ATLANTA (AP) — Even though Gabrielle Union lost the lead role of ABC series "Scandal" to Kerry Washington, she says the experience gave her hope that strong and likable female characters can be created for black actresses.
"I said to myself, 'Oh my God, these roles are out there,'" Union recalled in a recent interview. "It showed me that you don't have to settle. Luckily, the success of her and the show bred more work. Just from the audition process, I knew that I couldn't go backward."
Now, Union is ready to move forward and make her mark. She will star in the dramatic movie "Being Mary Jane," which premieres Tuesday night on BET. The movie will become a series, expected to air in January.
Union plays a successful TV news anchor who attempts to juggle work, her on-and-off relationships and the needs of her family. She said the role would be different from her typical "good girl who meets the bad guy from the other side of the tracks" character.
"If you loved me for one thing and may not have liked me in something else, this role gives the audience a chance to see that I can do more than one thing," said Union, 40, who starred in movies such as "Deliver Us From Eva" and "Daddy's Little Girls."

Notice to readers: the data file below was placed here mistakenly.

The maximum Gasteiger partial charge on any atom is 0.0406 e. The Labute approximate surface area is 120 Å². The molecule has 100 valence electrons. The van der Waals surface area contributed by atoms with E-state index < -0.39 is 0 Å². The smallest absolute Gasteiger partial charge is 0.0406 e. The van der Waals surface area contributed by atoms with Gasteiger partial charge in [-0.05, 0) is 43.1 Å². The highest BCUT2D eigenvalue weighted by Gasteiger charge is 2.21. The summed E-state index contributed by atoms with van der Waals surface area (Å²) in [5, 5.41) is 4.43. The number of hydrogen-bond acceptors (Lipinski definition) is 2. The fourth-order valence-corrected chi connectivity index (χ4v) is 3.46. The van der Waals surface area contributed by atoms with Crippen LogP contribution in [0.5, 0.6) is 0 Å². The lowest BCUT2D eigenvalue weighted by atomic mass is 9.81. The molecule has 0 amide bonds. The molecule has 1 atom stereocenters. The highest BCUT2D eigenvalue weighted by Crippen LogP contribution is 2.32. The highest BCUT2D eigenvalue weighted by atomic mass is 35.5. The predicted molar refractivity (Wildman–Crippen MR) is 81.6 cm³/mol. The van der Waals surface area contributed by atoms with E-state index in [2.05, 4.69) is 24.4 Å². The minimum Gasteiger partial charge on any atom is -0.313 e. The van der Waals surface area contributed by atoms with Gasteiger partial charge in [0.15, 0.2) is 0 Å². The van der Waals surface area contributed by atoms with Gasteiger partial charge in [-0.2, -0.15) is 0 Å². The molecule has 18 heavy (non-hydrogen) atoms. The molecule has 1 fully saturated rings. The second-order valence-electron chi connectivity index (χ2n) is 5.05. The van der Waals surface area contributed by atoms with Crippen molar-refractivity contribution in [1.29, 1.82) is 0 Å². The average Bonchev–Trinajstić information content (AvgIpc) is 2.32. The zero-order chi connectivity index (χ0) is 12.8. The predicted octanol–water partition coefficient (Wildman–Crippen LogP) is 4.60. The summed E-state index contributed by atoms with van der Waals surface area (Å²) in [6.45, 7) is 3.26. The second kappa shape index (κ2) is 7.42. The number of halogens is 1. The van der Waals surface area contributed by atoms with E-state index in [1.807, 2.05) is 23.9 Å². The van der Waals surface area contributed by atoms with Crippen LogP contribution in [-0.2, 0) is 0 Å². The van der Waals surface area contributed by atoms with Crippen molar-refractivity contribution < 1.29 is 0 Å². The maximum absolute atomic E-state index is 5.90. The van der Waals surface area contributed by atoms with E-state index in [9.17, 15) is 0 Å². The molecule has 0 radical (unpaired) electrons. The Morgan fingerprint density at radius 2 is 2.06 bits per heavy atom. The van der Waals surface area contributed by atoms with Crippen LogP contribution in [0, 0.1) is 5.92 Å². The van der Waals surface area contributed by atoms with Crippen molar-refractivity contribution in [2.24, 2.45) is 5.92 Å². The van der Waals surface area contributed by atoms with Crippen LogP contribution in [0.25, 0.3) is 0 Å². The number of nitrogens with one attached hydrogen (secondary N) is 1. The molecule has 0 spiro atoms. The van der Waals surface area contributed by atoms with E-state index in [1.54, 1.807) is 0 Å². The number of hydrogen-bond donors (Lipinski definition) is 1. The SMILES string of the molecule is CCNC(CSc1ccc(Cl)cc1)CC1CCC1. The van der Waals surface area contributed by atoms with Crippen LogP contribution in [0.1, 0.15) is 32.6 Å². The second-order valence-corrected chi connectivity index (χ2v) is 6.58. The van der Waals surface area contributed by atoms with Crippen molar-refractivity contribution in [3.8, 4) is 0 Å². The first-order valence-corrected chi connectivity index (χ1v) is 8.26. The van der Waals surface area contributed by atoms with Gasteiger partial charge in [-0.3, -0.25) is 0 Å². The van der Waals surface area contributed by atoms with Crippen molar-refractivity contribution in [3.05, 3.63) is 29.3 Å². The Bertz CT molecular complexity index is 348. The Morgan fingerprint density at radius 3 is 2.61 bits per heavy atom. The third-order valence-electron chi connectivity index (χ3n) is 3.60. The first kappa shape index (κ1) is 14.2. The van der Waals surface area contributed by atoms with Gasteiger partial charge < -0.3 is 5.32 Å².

Union called her role as a news anchor "sort of a secret dream come true." She said she has always been fascinated with the news, reading three newspapers a day when she was growing up.
In preparation for "Being Mary Jane," Union studied journalist Soledad O'Brien, host of CNN's documentary series "Black in America." She recorded all of the episodes, watching them before filming the movie.
"Her series took up a lot of space on my DVR," Union said. "I love how (O'Brien) delivers information. There's a news anchor's cadence that's different from an actor's cadence. If you do it wrong, you can come off cold or disconnected to the subject. I've been able to grow with the character in that manner."
Union hopes she can follow Washington's success.
"I didn't get 'Scandal,' but I got something better — which is my own show," Union said. "It's all about building a legacy. This new opportunity is something I feel that can grow."
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